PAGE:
Every great athlete has a period in their career when they feel invincible...when they are at their absolute best. During such a period, each aspect of their game is at the optimum level, be it in terms of physicality or mentality.

They go on to break records, set benchmarks and are head and shoulders above their competition. Novak Djokovic is one of those rare athletes, across sports, who has experienced such a golden phase twice in his career.

It cannot be overstated just how dominant Djokovic was in 2011 and 2015. In those two seasons, the current World No 1 showcased an astonishing level of consistency that booked his place among the all-time greats of tennis.

Here’s a look at those two seasons:


Djokovic started the year as world No 3, more than 6,000 points behind the top-ranked Rafael Nadal. He had been performing well at the big events for a few years, having won his first and only Major at the 2008 Australian Open, but was yet to find his way to the top. By the end of that season, though, he had an iron grip on the No 1 ranking and was more than 4,000 points ahead of Nadal.

The Serb had a jaw-dropping start to the 2011 season, winning 41 matches in a row (31 of those in straight sets). Only John McEnroe (42-0 in 1984) has experienced a better start to a season in the Open Era. Djokovic won 10 titles that year, including three Grand Slams – Australian Open, Wimbledon and US Open – and became the first player to win five ATP Masters 1,000 tournaments in a season.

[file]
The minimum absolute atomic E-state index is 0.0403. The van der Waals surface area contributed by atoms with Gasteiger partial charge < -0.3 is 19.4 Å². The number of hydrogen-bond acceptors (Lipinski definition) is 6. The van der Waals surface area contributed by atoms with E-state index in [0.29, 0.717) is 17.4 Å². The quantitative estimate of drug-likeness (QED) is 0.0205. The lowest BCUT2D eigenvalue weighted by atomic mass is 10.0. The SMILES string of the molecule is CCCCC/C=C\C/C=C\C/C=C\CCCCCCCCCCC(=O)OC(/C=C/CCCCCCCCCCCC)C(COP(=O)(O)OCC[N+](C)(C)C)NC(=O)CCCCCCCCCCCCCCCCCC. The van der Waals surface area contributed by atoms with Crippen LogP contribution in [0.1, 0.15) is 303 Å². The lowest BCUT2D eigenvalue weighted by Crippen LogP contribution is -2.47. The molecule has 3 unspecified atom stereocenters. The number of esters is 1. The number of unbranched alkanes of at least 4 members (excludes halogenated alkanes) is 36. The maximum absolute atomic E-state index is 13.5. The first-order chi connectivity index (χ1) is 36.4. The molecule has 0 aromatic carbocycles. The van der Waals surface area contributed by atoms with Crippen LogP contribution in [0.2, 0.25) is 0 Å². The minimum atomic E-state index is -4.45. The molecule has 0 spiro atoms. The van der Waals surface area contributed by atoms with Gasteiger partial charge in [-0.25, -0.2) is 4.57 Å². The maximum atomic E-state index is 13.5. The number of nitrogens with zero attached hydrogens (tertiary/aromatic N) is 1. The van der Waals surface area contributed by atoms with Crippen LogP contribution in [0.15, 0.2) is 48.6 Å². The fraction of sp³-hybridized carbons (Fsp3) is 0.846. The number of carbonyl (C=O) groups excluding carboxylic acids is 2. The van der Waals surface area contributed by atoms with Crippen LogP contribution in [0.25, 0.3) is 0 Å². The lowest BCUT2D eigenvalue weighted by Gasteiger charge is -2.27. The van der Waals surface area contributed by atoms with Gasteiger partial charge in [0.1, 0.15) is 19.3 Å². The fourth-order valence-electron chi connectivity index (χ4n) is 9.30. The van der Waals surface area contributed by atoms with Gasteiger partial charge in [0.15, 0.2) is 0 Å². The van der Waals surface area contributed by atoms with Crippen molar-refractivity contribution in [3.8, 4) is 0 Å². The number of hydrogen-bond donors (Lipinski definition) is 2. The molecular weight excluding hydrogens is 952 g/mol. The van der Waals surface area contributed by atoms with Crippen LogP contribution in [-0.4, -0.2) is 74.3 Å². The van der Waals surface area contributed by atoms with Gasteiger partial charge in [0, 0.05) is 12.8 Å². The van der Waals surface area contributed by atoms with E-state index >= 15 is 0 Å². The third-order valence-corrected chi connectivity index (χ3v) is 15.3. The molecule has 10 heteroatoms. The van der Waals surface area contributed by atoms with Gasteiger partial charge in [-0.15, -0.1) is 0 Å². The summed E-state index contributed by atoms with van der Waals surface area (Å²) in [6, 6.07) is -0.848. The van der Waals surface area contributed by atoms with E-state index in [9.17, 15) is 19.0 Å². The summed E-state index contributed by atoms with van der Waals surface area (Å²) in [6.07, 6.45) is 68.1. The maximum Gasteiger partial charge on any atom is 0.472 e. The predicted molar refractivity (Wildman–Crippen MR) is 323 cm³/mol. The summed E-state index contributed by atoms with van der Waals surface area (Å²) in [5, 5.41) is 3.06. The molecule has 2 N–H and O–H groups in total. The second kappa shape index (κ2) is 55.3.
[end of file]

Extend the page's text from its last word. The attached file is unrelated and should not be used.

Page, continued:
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Djokovic ended the season with a 70-6 win-loss record, which included a 21-4 record against top ten players and a 10-1 record against his two greatest rivals – Nadal and Roger Federer (the only defeat came against Federer at the French Open semi-finals and marked an end to a 41-match winning streak). He also set a record for the most prize money earned by a player in one season – $12 million.

One of the highlights of that season for Djokovic was winning six straight matches against Nadal, all of which came in finals. He remained undefeated through the season against the Spaniard, notching up victories on all three surfaces.

“It was quite a year for Djokovic,” 14-time Major winner Pete Sampras had said. “Incredible what he was able to do. It’s one of the best achievements in all of sports.” Another American tennis great, Andre Agassi, was also in awe of Djokovic’s performance that year. “Really one of the great years of all-time in our sport,” the eight-time Grand Slam champion had said.


As if the 2011 season wasn’t sensational enough, Djokovic went a step ahead in 2015. He had won just one Grand Slam the year before that and was struggling to find consistency. But he turned it all around in dramatic fashion in 2015 by once again winning the Australian Open, Wimbledon and US Open in the same year.

Djokovic had 82 wins and just six losses in 2015. He beat top ten players 31 times in that season, which included a total of 15 victories against Federer, Nadal and Andy Murray. He broke his own record to win six ATP Masters 1,000 events and 11 titles in total.

Also read – From Laver vs Emerson to Federer vs Nadal: 10 greatest rivalries in men’s tennis

The Serb reached the finals of all four Majors that year and also brought up a single-season record of 15 straight tournament finals, which was the most since Federer got to 17 consecutive finals in 2005-’06. That season, he also became the first player to win the year-end ATP Tour Finals for the fourth time in a row.

“It’s the greatest year of my life,” Djokovic had told Independent at the end of the 2015 season. “No question. Of course, Wimbledon 2011 was perhaps the happiest day in my professional career but I feel I’m at my peak now, both physically and mentally. I have the experience now from so many matches, so many moments, and the patience that I perhaps lacked in the past. I guess I just feel more complete in terms of my ability to handle the emotions on the court, not having so many ups and downs in the tough matches.”

Here are two videos that show just how sensational Novak Djokovic was in those two calendar years: